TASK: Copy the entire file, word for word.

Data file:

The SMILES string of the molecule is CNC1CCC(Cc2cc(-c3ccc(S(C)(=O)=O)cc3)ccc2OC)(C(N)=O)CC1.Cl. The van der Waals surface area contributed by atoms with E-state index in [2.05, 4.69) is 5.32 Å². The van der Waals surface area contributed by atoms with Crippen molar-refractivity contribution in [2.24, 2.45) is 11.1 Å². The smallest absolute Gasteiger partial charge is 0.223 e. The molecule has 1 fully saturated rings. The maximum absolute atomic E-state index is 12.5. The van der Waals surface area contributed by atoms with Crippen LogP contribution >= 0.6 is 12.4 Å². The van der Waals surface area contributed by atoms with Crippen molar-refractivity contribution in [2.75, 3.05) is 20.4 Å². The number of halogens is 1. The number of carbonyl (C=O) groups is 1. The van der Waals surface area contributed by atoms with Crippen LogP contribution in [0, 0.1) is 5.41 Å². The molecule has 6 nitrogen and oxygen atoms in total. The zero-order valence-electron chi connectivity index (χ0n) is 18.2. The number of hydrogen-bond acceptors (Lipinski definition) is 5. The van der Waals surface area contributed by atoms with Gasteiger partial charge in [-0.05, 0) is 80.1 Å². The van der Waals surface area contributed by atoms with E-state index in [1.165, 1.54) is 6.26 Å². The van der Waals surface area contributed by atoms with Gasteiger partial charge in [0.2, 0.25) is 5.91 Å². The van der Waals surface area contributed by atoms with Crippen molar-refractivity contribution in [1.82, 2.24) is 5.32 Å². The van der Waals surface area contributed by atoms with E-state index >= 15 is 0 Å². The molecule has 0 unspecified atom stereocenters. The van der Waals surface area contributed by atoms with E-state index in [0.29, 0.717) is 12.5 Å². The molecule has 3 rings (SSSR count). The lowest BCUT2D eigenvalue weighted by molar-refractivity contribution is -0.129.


The SMILES string of the molecule is CNC1CCC(Cc2cc(-c3ccc(S(C)(=O)=O)cc3)ccc2OC)(C(N)=O)CC1.Cl. The van der Waals surface area contributed by atoms with E-state index in [2.05, 4.69) is 5.32 Å². The van der Waals surface area contributed by atoms with Crippen molar-refractivity contribution in [2.24, 2.45) is 11.1 Å². The smallest absolute Gasteiger partial charge is 0.223 e. The molecule has 1 fully saturated rings. The maximum absolute atomic E-state index is 12.5. The van der Waals surface area contributed by atoms with Crippen LogP contribution >= 0.6 is 12.4 Å². The van der Waals surface area contributed by atoms with Crippen molar-refractivity contribution in [2.75, 3.05) is 20.4 Å². The number of halogens is 1. The number of carbonyl (C=O) groups is 1. The van der Waals surface area contributed by atoms with Crippen LogP contribution in [0, 0.1) is 5.41 Å². The molecule has 6 nitrogen and oxygen atoms in total. The zero-order valence-electron chi connectivity index (χ0n) is 18.2. The number of hydrogen-bond acceptors (Lipinski definition) is 5. The van der Waals surface area contributed by atoms with Gasteiger partial charge in [-0.05, 0) is 80.1 Å². The van der Waals surface area contributed by atoms with E-state index in [1.165, 1.54) is 6.26 Å². The van der Waals surface area contributed by atoms with Gasteiger partial charge in [0.2, 0.25) is 5.91 Å². The van der Waals surface area contributed by atoms with Crippen molar-refractivity contribution in [1.82, 2.24) is 5.32 Å². The van der Waals surface area contributed by atoms with E-state index >= 15 is 0 Å². The molecule has 0 unspecified atom stereocenters. The van der Waals surface area contributed by atoms with E-state index in [0.29, 0.717) is 12.5 Å². The molecule has 3 rings (SSSR count). The lowest BCUT2D eigenvalue weighted by molar-refractivity contribution is -0.129.